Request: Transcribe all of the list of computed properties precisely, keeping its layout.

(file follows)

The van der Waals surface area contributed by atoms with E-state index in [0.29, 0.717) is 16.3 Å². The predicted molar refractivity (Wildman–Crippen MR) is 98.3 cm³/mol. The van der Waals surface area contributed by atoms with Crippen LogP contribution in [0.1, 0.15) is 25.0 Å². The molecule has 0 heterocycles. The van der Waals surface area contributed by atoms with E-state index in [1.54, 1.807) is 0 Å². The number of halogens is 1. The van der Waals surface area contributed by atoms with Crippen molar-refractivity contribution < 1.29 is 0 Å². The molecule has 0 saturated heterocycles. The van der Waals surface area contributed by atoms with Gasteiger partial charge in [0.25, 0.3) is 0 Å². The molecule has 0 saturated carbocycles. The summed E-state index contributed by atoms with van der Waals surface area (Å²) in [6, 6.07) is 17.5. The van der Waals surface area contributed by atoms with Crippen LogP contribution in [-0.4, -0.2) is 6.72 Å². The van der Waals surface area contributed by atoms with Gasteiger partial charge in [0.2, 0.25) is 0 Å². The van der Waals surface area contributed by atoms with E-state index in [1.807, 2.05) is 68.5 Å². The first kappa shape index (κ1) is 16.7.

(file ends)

The van der Waals surface area contributed by atoms with E-state index in [0.29, 0.717) is 16.3 Å². The predicted molar refractivity (Wildman–Crippen MR) is 98.3 cm³/mol. The van der Waals surface area contributed by atoms with Crippen LogP contribution in [0.1, 0.15) is 25.0 Å². The molecule has 0 heterocycles. The van der Waals surface area contributed by atoms with E-state index in [1.54, 1.807) is 0 Å². The number of halogens is 1. The van der Waals surface area contributed by atoms with Crippen molar-refractivity contribution < 1.29 is 0 Å². The molecule has 0 saturated heterocycles. The van der Waals surface area contributed by atoms with Gasteiger partial charge in [0.25, 0.3) is 0 Å². The molecule has 0 saturated carbocycles. The summed E-state index contributed by atoms with van der Waals surface area (Å²) in [6, 6.07) is 17.5. The van der Waals surface area contributed by atoms with Crippen LogP contribution in [-0.4, -0.2) is 6.72 Å². The van der Waals surface area contributed by atoms with Gasteiger partial charge in [0.2, 0.25) is 0 Å². The van der Waals surface area contributed by atoms with E-state index in [1.807, 2.05) is 68.5 Å². The first kappa shape index (κ1) is 16.7.